Doing The Work
When you need to figure out whether a given Web page is trustworthy or not, there's no substitute for actually doing the work -- reading the page, researching the background, and forming a critical judgment. Relying on production values or GoogleRank can save time, but in the end it's bound to get you in trouble.
Adrian Miles, who is teaching students how to read and write weblogs, gives an example (that Jill Walker picks up for her class). A Google search turns up Rebecca Blood's history of blogging; can you rely on it?
We also discussed the domain (an eponymous .net) and what that might indicate, the design and writing values of the content, the extent of content available, and how none of these alone might mean much but when judged in relation to each other can tell you quite a lot. Finally, I pointed out that the site had a Google rank of 1 and that because of how Google determines page rank this is an index of authoritative rank, and possibly more authoritative than any of the other indicators.
The problem is, none of this turns up the fact that Blood's essay, though popular, is controversial. For example, Dave Winer (Scripting News, Radio Userland) wrote:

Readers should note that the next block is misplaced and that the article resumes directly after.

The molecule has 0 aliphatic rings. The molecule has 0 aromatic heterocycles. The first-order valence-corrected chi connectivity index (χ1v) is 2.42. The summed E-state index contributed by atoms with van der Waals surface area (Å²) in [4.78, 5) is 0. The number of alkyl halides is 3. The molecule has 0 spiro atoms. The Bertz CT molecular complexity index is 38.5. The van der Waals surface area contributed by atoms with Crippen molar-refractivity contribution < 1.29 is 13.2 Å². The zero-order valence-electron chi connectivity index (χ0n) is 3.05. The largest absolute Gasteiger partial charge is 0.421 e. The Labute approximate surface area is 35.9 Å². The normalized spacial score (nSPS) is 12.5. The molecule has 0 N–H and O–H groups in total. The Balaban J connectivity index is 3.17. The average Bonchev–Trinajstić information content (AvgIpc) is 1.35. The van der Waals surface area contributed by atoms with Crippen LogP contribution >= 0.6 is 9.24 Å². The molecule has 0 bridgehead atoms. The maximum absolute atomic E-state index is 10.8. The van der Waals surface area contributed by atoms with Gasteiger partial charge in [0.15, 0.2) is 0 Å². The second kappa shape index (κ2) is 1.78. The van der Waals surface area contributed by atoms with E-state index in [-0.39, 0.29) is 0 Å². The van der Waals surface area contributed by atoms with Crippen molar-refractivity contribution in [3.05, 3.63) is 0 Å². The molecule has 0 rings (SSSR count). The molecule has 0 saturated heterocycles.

Her original history was all wrong, and while she's made some corrections, she still doesn't understand the medium, or even tell the story of how weblogs came to be with any accuracy. The appearance of Blood's book sparked a good deal of discussion -- much of it contentious and uncivil; Roger Cadenhead provides lead links.
Similar issues crop up all the time. Histories of hypertext always start with Vannevar Bush. The evidence for Bush's direct influence is slim, but you'd never know that without close reading. People are still talking about the hypertext navigation problem; we've known it wasn't a problem for a decade, but so many people say it that people suppose it must be true. The fourth-ranked site on "theory of evolution" at Google is crazy, a high school teacher's "Top Evidences" that the Christian creation myth is history, Just try a Google search for something that actively attracts flakes, like UFO or alien abduction .
From the surface -- design, domain, GoogleRank -- you can perhaps reach a preliminary opinion on whether the essay is crank or crackpot, but you cannot know whether it's wrong. It's entirely possible to be widely cited and wrong; that's why research hasn't been replaced by the one true Encyclopedia.